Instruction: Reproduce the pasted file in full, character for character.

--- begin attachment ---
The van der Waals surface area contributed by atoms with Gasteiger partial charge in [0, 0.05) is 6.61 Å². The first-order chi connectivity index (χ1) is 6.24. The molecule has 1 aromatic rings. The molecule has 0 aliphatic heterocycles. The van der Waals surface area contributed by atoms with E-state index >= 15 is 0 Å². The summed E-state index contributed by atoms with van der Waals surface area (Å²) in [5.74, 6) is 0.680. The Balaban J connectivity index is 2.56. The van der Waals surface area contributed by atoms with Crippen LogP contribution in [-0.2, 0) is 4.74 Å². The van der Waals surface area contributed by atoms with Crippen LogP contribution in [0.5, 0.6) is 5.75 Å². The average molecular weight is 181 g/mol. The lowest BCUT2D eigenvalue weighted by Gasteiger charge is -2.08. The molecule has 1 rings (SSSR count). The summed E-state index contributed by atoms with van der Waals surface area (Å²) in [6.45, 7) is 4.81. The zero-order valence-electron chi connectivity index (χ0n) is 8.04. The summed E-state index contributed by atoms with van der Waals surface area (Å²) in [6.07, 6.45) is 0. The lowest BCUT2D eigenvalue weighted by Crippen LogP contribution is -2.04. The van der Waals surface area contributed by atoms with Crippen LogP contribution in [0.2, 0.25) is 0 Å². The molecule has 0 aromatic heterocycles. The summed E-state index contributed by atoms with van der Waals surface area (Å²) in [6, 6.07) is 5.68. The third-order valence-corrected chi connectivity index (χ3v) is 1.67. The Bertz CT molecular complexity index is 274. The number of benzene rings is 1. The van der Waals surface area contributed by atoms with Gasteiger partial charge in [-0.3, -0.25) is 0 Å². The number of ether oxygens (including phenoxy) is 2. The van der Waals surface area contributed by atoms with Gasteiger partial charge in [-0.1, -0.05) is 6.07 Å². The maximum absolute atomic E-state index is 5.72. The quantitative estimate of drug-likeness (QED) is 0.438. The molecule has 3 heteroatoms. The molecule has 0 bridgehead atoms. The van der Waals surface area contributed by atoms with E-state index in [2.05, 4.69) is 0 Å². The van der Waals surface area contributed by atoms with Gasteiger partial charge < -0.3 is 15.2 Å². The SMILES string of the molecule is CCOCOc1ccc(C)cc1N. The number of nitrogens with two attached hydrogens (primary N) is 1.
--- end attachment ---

The van der Waals surface area contributed by atoms with Gasteiger partial charge in [0, 0.05) is 6.61 Å². The first-order chi connectivity index (χ1) is 6.24. The molecule has 1 aromatic rings. The molecule has 0 aliphatic heterocycles. The van der Waals surface area contributed by atoms with E-state index >= 15 is 0 Å². The summed E-state index contributed by atoms with van der Waals surface area (Å²) in [5.74, 6) is 0.680. The Balaban J connectivity index is 2.56. The van der Waals surface area contributed by atoms with Crippen LogP contribution in [-0.2, 0) is 4.74 Å². The van der Waals surface area contributed by atoms with Crippen LogP contribution in [0.5, 0.6) is 5.75 Å². The average molecular weight is 181 g/mol. The lowest BCUT2D eigenvalue weighted by Gasteiger charge is -2.08. The molecule has 1 rings (SSSR count). The summed E-state index contributed by atoms with van der Waals surface area (Å²) in [6.45, 7) is 4.81. The zero-order valence-electron chi connectivity index (χ0n) is 8.04. The summed E-state index contributed by atoms with van der Waals surface area (Å²) in [6.07, 6.45) is 0. The lowest BCUT2D eigenvalue weighted by Crippen LogP contribution is -2.04. The van der Waals surface area contributed by atoms with Crippen LogP contribution in [0.2, 0.25) is 0 Å². The molecule has 0 aromatic heterocycles. The summed E-state index contributed by atoms with van der Waals surface area (Å²) in [6, 6.07) is 5.68. The third-order valence-corrected chi connectivity index (χ3v) is 1.67. The Bertz CT molecular complexity index is 274. The number of benzene rings is 1. The van der Waals surface area contributed by atoms with Gasteiger partial charge in [-0.3, -0.25) is 0 Å². The number of ether oxygens (including phenoxy) is 2. The van der Waals surface area contributed by atoms with Gasteiger partial charge in [-0.1, -0.05) is 6.07 Å². The maximum absolute atomic E-state index is 5.72. The quantitative estimate of drug-likeness (QED) is 0.438. The molecule has 3 heteroatoms. The molecule has 0 bridgehead atoms. The van der Waals surface area contributed by atoms with E-state index in [2.05, 4.69) is 0 Å². The van der Waals surface area contributed by atoms with Gasteiger partial charge < -0.3 is 15.2 Å². The SMILES string of the molecule is CCOCOc1ccc(C)cc1N. The number of nitrogens with two attached hydrogens (primary N) is 1.